Curriculum implementation as both an educational practice and a policy conundrum has been the focus of academic research since the 1970s. A new perspective is taken in this article by borrowing from the literature on policy implementation in multilevel systems of government. The concepts of 'hard' and 'soft' policy are used to show that policy-makers choose from a range of strategies and it is these choices rather than teacher attitudes that may account for the level of implementation of a policy. A case study of curriculum implementation in Hong Kong is used to show how 'hard' and 'soft' policy can be identified in practice. Copyright © 2011 Institute of Education, University of London.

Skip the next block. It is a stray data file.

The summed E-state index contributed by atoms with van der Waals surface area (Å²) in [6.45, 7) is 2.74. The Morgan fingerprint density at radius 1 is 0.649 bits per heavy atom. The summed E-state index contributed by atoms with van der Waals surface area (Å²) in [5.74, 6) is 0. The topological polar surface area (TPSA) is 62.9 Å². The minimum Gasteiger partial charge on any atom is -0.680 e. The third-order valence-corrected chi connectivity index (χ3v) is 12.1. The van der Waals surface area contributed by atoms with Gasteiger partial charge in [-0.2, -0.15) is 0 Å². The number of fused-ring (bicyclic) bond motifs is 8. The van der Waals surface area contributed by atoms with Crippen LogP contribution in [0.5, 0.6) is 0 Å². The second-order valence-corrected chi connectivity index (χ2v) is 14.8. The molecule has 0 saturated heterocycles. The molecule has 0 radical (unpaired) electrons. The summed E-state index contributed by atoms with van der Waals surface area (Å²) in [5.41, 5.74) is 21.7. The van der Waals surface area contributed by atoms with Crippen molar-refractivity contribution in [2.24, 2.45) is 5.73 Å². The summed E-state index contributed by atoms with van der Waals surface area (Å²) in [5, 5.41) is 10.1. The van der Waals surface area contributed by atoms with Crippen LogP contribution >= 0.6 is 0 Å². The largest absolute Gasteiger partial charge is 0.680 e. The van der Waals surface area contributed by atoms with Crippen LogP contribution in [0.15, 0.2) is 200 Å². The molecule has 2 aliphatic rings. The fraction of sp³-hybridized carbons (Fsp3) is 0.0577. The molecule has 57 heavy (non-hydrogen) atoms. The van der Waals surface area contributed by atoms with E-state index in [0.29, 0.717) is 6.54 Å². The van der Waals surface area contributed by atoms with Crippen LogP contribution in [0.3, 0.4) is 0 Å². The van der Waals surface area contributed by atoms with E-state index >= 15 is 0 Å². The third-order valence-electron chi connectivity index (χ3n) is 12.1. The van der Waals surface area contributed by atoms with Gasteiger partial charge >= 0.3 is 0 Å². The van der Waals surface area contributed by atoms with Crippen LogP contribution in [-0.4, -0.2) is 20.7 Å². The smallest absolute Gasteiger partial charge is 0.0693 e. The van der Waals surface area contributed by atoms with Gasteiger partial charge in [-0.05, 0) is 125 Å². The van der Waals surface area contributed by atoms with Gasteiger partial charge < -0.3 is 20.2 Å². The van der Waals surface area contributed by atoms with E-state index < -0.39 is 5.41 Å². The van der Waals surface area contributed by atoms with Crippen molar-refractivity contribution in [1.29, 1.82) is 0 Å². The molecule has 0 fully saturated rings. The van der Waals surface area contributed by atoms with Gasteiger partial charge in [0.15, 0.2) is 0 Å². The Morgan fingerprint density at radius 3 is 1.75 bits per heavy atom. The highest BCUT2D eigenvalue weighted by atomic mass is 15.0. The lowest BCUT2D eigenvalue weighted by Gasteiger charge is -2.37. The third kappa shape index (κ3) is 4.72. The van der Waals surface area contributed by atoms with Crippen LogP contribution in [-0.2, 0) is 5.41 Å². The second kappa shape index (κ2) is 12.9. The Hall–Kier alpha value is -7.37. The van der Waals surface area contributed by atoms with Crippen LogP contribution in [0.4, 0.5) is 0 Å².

CitationKenndey, K. J., Chan, J. K.-s., & Fok, P. K. (2011). Holding policy-makers to account: Exploring 'soft' and 'hard' policy and the implications for curriculum reform. London Review of Education, 9(1), 41-54.
- Curriculum policy
- Curriculum implementation
- Curriculum reform